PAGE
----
Sustainable Grounds Project
In 2012-2013, the Building and Grounds Committee arranged for replacement of the existing drip irrigation system, resulting in visibly healthier, more vibrant plant growth this spring. New plants and additional mulch were added during the regular fall and spring planting days in October and April and the “New Roots Planting Day” for new members in February. Children in the RE program added some colorful annuals to the grounds in early May; each child marking his plant with his name.
When the Social Action Team conducted a survey (in spring of 2008) on green practices, 94% of respondents indicated support for landscaping Fellowship grounds with native and drought tolerant plants. Initial funding for the project came from an endowment fund that was to be used for a Social Action purpose. Purposes of the Sustainable Grounds Project were to:
- Build awareness within UUFLG of the environmental impact of landscaping choices and generate commitment to sustainable practices in our Fellowship grounds and in our own yards.
- Provide education to UUFLG members and the community at large on sustainable landscaping: what it means, what are the benefits, how to prepare soil, how to select and install plants, how to maintain.
- Build a connection between spiritual practice and environmental action. What we do with the grounds entrusted to us is an active statement of our connection to the web of all being.
- Improve the appearance of UUFLG grounds while reducing our environmental footprint. Our church grounds are the most visible statement to visitors and passersby of our commitment to healing the earth's natural systems.
- Provide an example to UUFLG members and the community as a whole. A long-range goal is to become a stop on the local annual Native Gardens tour, continuing the educational aspects of the project and at the same time increasing the visibility of the Fellowship and of Unitarian Universalism.
The Sustainable Grounds Project is a multi-year project which started in the fall of 2009. Success is defined as 50% of our plantings being native with most of the rest either edible or drought-tolerant. Some existing plantings were kept due to their significance to members of our community, for example the roses in our memorial rose garden. All plants installed in the preschool area will be non-toxic, and preference will be given to non-toxic plants throughout the grounds. First priority is given to areas of greatest visibility.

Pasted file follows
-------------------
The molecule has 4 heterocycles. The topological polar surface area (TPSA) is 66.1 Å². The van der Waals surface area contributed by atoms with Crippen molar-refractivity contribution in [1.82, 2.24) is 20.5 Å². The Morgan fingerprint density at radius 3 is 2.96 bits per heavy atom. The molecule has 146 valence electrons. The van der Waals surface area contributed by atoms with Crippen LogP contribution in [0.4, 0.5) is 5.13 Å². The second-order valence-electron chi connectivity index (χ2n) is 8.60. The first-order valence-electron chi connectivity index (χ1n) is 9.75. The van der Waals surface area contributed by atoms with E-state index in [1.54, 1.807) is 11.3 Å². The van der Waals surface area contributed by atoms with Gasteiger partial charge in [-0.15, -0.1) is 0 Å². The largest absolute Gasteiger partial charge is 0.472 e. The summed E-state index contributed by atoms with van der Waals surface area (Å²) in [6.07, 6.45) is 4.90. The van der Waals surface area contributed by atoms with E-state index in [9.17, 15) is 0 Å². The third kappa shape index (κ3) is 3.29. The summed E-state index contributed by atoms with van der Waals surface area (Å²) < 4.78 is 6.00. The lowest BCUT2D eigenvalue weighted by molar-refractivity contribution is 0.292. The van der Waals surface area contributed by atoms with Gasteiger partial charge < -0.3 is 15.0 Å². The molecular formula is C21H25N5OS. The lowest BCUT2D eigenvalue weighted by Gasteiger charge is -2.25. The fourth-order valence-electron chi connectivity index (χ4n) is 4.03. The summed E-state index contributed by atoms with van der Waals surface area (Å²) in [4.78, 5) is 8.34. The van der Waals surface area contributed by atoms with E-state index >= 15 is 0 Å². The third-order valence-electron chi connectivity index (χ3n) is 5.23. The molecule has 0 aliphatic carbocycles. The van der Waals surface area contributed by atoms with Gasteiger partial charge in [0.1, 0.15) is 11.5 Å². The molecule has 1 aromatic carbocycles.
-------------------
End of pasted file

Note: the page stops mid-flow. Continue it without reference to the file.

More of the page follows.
Guiding Principles of a Sustainable Garden
- A healthy garden starts with healthy soil. A well composted soil encourages beneficial soil organisms, while at the same time discouraging harmful pests and disease. Investment in healthy soil pays off in thriving plants. Chemical insecticides and fertilizers undermine the health of soil.
- Responsible use of water in our drought prone area dictates use of native and drought tolerant plants, well maintained drip irrigation, and adequate mulching.
- Gardens with greater diversity of plant types provide habitat for a wide variety of insects, including the beneficial insects that will naturally take care of “bad” insects without the use of chemical insecticides.
Want to learn more about gardening with native plants? Visit these websites:
- Middlebrook Gardens Plant Nursery, on Race Street in San José, specializes in native plants. Check out the photo gallery at this site.
- California Native Plant Society is a great source of information on California native plants. Watch their calendar for interesting talks and for plant sales.
- Growing Native site offers a series of articles about gardening with natives. Of particular interest is one titled ”Why Grow Native California Plants?”
- Common Ground Organic Garden Supply and Education Center in Palo Alto offers supplies, plants and information on organic gardening. They offer great classes and often have native plants and seeds for sale.
- Yerba Buena Nursery, now in Half Moon Bay, sells over 600 varieties of plants native to California. Their website offers a long list of Garden Guides full of information and design ideas.
Address: 15980 Blossom Hill Road, Los Gatos, CA 95032
Phone: (408) 358-1212